How Cubs came to acquire Sammy Sosa from White Sox ahead of 1992 season


To say the Cubs knew exactly what they were getting when they acquired Sammy Sosa in March 1992 would be a stretch. But they might have had an inkling.

Larry Himes took over as Cubs general manager in October 1991 following a 77-83 season in which the club fired manager Don Zimmer after 37 games. Among the 1991 team's stars was George Bell, who joined the Cubs that season as a free agent after nine seasons with the Blue Jays. Bell, the 1987 American League MVP, hit .285 with 25 homers and 86 RBIs, making the All-Star team.

Perhaps Himes wanted to make a change in his first season running the Cubs. Perhaps he saw something in Sosa that hadn’t translated to on-field production in his time with the White Sox. Perhaps he was just looking to get rid of the two years and $7.3 million left on Bell’s contract.

RELATED: What Sammy Sosa's career was like before breaking out with Cubs in 1998

Whatever the reason, he traded Bell to the White Sox for Sosa and left-handed pitcher Ken Patterson on the eve of the 1992 season. And it wasn't the first time he acquired Sosa as a big league GM.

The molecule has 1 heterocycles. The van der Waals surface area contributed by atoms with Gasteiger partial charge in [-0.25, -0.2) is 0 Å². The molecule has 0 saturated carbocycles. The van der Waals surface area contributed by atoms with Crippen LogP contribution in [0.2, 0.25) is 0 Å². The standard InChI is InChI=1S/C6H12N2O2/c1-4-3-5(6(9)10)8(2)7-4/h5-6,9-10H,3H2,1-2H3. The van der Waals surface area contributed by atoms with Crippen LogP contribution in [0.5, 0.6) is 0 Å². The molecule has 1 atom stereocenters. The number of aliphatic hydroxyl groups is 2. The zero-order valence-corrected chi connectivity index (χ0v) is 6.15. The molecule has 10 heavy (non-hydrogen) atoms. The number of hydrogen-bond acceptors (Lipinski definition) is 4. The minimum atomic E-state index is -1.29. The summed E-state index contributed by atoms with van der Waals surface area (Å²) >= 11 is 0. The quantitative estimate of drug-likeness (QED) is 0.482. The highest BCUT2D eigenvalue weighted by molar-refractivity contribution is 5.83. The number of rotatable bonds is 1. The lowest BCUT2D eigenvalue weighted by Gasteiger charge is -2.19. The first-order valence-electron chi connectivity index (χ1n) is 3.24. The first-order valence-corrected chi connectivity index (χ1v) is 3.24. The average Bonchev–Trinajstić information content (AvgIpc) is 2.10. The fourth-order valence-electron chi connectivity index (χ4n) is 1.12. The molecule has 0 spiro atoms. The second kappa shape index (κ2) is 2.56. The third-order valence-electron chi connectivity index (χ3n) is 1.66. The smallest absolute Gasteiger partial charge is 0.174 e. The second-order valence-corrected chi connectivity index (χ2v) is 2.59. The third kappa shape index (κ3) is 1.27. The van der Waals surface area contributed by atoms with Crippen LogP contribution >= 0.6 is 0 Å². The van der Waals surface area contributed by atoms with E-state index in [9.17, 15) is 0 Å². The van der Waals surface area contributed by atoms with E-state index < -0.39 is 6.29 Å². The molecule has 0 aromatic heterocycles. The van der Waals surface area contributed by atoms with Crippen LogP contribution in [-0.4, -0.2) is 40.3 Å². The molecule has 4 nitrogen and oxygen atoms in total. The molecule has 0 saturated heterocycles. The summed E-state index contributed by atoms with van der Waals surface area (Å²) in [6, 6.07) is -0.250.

Sosa made his MLB debut in 1989 with the Rangers, hitting .238 with one homer in 25 games. That July, Texas dealt him to the White Sox — where Himes was GM from 1986-90. Sosa wasn't much better on the South Side, hitting .227 with 28 homers, 113 RBIs and a .659 OPS in 302 games.

Of course, Sosa figured things out as a Cub, hitting 545 home runs while making seven All-Star teams and receiving the 1998 NL MVP. Bell hit 25 homers with 112 RBIs with the Sox in 1992 but injuries caught up with him the following season.

Bell appeared in 102 games in 1993, went hitless in his final 26 at-bats and did not play in the postseason as the White Sox battled his former team, the Blue Jays. He did not play another major league game.

Sosa left the Cubs after the 2004 season under a cloud of suspicion of what was behind his Hall of Fame worthy numbers. But going strictly off the numbers on the back of the baseball card, acquiring him will go down as one of the greatest trades in Cubs history.

RELATED: Here are the 13 best trades in Cubs franchise history

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